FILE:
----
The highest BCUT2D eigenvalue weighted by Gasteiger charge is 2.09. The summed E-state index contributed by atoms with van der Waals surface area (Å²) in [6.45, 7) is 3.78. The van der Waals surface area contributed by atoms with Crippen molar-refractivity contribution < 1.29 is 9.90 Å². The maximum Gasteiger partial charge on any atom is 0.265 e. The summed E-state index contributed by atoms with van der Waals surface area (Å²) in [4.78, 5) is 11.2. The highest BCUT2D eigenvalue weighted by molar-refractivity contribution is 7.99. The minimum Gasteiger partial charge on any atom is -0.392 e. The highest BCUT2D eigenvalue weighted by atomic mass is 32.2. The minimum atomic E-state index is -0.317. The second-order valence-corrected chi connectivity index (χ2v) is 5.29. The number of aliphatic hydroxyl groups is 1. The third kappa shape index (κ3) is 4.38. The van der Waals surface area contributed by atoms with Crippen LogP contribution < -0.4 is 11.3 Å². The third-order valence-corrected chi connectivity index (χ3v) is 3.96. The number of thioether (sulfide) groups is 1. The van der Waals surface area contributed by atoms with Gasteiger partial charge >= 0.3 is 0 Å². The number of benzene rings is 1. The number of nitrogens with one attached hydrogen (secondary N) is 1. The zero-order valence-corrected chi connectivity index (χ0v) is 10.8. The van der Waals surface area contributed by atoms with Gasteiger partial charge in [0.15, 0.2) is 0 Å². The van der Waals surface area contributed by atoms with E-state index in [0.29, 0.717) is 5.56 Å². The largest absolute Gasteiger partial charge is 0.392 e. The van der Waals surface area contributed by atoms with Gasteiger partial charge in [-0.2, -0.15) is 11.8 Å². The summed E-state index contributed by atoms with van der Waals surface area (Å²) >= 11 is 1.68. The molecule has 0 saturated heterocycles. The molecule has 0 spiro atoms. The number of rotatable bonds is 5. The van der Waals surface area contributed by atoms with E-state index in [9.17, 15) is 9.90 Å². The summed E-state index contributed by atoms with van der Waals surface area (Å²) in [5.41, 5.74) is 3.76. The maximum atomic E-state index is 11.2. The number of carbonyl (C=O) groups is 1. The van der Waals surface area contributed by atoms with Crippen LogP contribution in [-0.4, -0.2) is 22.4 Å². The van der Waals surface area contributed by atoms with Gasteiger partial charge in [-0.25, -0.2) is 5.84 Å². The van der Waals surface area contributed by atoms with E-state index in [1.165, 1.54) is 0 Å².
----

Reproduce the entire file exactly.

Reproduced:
The highest BCUT2D eigenvalue weighted by Gasteiger charge is 2.09. The summed E-state index contributed by atoms with van der Waals surface area (Å²) in [6.45, 7) is 3.78. The van der Waals surface area contributed by atoms with Crippen molar-refractivity contribution < 1.29 is 9.90 Å². The maximum Gasteiger partial charge on any atom is 0.265 e. The summed E-state index contributed by atoms with van der Waals surface area (Å²) in [4.78, 5) is 11.2. The highest BCUT2D eigenvalue weighted by molar-refractivity contribution is 7.99. The minimum Gasteiger partial charge on any atom is -0.392 e. The highest BCUT2D eigenvalue weighted by atomic mass is 32.2. The minimum atomic E-state index is -0.317. The second-order valence-corrected chi connectivity index (χ2v) is 5.29. The number of aliphatic hydroxyl groups is 1. The third kappa shape index (κ3) is 4.38. The van der Waals surface area contributed by atoms with Crippen LogP contribution < -0.4 is 11.3 Å². The third-order valence-corrected chi connectivity index (χ3v) is 3.96. The number of thioether (sulfide) groups is 1. The van der Waals surface area contributed by atoms with Gasteiger partial charge >= 0.3 is 0 Å². The number of benzene rings is 1. The number of nitrogens with one attached hydrogen (secondary N) is 1. The zero-order valence-corrected chi connectivity index (χ0v) is 10.8. The van der Waals surface area contributed by atoms with Gasteiger partial charge in [0.15, 0.2) is 0 Å². The van der Waals surface area contributed by atoms with E-state index in [0.29, 0.717) is 5.56 Å². The largest absolute Gasteiger partial charge is 0.392 e. The van der Waals surface area contributed by atoms with Gasteiger partial charge in [-0.2, -0.15) is 11.8 Å². The summed E-state index contributed by atoms with van der Waals surface area (Å²) >= 11 is 1.68. The molecule has 0 saturated heterocycles. The molecule has 0 spiro atoms. The number of rotatable bonds is 5. The van der Waals surface area contributed by atoms with E-state index in [9.17, 15) is 9.90 Å². The summed E-state index contributed by atoms with van der Waals surface area (Å²) in [5.41, 5.74) is 3.76. The maximum atomic E-state index is 11.2. The number of carbonyl (C=O) groups is 1. The van der Waals surface area contributed by atoms with Crippen LogP contribution in [-0.4, -0.2) is 22.4 Å². The van der Waals surface area contributed by atoms with Gasteiger partial charge in [-0.25, -0.2) is 5.84 Å². The van der Waals surface area contributed by atoms with E-state index in [1.165, 1.54) is 0 Å².